While the sound of the pocket uke is not really all that great (yes, it's super tiny, but even if you consider it good for its size, it's still not that great in absolute terms), it IS fun to play. It is somewhat difficult given how small the scale length is, but there's something inherently fun about playing a tiny ukulele that actually produces all the right notes (unlike cheapo toy ukes you can get at ToysRUs or Hawaiian tourist shops). I've read a few reviews of the pocket uke where the reviewer says it's fun to play, but I didn't really understand what they meant until I played it myself. This ukulele is all about its tiny size. If all else is equal and this is a standard sized soprano, I'd probably return it. But its size makes it a keeper, which is probably difficult for people to understand unless they've handled one of these. Once you've handled it, you would probably either love it or hate it.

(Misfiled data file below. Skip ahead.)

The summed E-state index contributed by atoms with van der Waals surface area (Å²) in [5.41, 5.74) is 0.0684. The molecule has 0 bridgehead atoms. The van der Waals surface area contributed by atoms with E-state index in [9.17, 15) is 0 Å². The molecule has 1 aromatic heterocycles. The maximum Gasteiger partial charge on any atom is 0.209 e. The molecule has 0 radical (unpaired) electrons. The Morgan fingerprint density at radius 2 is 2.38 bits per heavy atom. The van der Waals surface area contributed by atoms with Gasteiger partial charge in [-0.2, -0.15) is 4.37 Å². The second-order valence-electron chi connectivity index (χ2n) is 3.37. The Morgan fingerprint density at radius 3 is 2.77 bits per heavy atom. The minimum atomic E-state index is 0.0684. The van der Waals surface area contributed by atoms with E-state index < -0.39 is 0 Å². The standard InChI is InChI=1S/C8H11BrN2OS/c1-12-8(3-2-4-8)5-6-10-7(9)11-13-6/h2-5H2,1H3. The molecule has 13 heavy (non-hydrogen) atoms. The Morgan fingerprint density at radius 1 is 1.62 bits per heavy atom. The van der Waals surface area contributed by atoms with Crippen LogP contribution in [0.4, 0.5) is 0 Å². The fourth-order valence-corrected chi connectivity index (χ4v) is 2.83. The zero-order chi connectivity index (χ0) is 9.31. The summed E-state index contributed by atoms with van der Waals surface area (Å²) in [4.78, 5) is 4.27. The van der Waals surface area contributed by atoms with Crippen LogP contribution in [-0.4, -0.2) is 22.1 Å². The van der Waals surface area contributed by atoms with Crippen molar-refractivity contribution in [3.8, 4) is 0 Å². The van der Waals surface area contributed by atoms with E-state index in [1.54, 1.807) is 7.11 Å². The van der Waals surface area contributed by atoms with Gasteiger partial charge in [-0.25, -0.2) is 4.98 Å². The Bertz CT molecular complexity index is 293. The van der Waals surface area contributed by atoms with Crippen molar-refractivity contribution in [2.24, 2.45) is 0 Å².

So the biggest problem most people will have with the Kala pocket uke is the price. The street price for the mahogany version is $210 while the acacia version is $280. To put the $280 price for the acacia in perspective, you can buy the Kala acacia TENOR for $21 more from most dealers. That uke is like 10 times bigger than the pocket uke!! (ok, exaggerating again. It's only 6 times bigger) It doesn't take a math major to realize that the value quotient for the pocket uke is extremely low. The only reason I went for the acacia version is because I found one for $240 shipped and decided "what the hell" on the $30 premium over the mahogany version because I really wanted the acacia. Now, I don't really have a problem with the pricing on these ukes because I believe that it may actually be more difficult for Kala to make these. Dave Means of Glyph once said that it's most challenging to get good sound out of a small soprano box, and it doesn't get much smaller than these. Also, I think it's more difficult to ensure good intonation on a shorter scaled instrument. I imagine Kala needed tighter quality control to get these to intonate correctly. So personally speaking, I can understand why these ukes carry such relatively high price.